UrsulaV (ursulav) wrote,

It’s a collection, damnit!

So I have this native plant collection.

Seriously. I did a count t’other day, and there’s over a hundred different natives that I put in the ground, and that’s different species and doesn’t even include all the different variations (I hit a big plant sale late last autumn when they had a LOT of asters half-price, and now there’s a large section that’s solid aster cultivars. Haven’t a clue what it’ll look like next fall, but here’s hoping…)

And those were just the ones that are still alive.

From this you can assume that I’ve got A) a large yard and B) sufficient disposable income to satisfy a rather obscure hobby. It’s actually not that spendy, particularly when nice people at the arboretum learn of your passion and are happy to dump random plants on you, or if you haunt a lot of end-of-season sales, but yes, this is indeed my primary hobby. Not that you could have guessed or anything…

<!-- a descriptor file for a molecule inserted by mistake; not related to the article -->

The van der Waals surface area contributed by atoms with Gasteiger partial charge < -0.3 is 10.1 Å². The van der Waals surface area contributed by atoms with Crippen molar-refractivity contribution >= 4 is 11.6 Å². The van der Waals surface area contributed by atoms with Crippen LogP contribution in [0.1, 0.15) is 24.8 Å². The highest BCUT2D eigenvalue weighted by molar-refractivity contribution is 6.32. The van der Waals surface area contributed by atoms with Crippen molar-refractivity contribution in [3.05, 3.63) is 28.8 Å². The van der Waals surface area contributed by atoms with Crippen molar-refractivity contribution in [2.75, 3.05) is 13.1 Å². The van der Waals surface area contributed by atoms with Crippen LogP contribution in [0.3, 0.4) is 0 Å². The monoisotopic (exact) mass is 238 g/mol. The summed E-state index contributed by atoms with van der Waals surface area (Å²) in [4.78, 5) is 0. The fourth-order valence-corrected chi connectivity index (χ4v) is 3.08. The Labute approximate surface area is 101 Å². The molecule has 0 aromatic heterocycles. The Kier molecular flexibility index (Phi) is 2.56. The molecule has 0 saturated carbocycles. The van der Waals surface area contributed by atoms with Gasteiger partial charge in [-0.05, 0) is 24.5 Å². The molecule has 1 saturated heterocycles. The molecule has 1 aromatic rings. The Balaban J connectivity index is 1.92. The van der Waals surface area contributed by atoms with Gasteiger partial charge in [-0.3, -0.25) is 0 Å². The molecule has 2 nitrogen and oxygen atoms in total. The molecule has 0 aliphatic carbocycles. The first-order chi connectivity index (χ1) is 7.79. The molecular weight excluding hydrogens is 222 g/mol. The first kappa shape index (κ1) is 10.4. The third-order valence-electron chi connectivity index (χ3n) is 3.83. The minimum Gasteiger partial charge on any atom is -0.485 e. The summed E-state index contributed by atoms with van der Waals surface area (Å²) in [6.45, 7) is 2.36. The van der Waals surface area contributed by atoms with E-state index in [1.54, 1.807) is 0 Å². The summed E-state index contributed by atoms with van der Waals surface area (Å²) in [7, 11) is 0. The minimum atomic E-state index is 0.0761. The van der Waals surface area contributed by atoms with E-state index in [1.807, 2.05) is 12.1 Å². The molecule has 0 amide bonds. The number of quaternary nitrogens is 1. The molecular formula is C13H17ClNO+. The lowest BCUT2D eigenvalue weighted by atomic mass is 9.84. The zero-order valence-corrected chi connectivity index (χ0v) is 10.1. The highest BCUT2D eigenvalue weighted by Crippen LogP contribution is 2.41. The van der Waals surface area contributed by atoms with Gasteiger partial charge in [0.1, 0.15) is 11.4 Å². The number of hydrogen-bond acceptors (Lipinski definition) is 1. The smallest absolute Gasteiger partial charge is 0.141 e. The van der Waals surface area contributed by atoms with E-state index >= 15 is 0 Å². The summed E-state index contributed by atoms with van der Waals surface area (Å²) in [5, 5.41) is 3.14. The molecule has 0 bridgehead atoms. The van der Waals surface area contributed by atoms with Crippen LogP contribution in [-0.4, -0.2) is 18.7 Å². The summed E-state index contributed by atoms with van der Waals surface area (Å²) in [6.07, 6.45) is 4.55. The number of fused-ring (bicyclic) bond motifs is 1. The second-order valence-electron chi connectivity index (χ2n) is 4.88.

As a result, my garden is exactly the sort of garden we are told by designers absolutely not to have—the plant “collection” where there’s one of everything and nothing is related. If I am feeling self-justification-y, I will plead that this is in the spirit of research as I am still new to gardening in the Southeast and if something does very well, I go out and buy five more, as in my mountain mint planting or all that Husker Red penstemon and swamp-milkweed, and two black-eyed-susans going full-throttle are definitely not a “specimen planting,” and anyway, one bee-balm turns into EIGHTY FREAKIN’ MILLION given thirty seconds and a little rain, so it’s a mass planting NOW and…um…what was I talking about?